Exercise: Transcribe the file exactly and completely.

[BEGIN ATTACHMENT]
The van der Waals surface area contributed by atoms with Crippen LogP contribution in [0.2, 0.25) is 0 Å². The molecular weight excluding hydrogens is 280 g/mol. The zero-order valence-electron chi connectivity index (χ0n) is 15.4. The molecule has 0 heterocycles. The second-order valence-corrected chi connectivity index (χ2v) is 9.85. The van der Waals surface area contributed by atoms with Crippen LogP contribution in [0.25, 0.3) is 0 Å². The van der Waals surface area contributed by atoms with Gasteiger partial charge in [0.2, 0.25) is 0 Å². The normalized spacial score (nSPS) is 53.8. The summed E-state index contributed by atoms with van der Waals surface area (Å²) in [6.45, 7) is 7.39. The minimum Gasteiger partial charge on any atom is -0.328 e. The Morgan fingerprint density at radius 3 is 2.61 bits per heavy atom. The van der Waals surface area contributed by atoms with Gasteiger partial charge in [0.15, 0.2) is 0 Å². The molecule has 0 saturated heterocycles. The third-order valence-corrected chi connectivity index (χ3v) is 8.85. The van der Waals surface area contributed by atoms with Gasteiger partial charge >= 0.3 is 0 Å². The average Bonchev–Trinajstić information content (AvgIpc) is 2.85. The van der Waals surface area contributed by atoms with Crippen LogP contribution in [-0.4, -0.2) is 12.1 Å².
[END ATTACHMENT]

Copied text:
The van der Waals surface area contributed by atoms with Crippen LogP contribution in [0.2, 0.25) is 0 Å². The molecular weight excluding hydrogens is 280 g/mol. The zero-order valence-electron chi connectivity index (χ0n) is 15.4. The molecule has 0 heterocycles. The second-order valence-corrected chi connectivity index (χ2v) is 9.85. The van der Waals surface area contributed by atoms with Crippen LogP contribution in [0.25, 0.3) is 0 Å². The van der Waals surface area contributed by atoms with Gasteiger partial charge in [0.2, 0.25) is 0 Å². The normalized spacial score (nSPS) is 53.8. The summed E-state index contributed by atoms with van der Waals surface area (Å²) in [6.45, 7) is 7.39. The minimum Gasteiger partial charge on any atom is -0.328 e. The Morgan fingerprint density at radius 3 is 2.61 bits per heavy atom. The van der Waals surface area contributed by atoms with Gasteiger partial charge in [0.15, 0.2) is 0 Å². The molecule has 0 saturated heterocycles. The third-order valence-corrected chi connectivity index (χ3v) is 8.85. The van der Waals surface area contributed by atoms with Gasteiger partial charge >= 0.3 is 0 Å². The average Bonchev–Trinajstić information content (AvgIpc) is 2.85. The van der Waals surface area contributed by atoms with Crippen LogP contribution in [-0.4, -0.2) is 12.1 Å².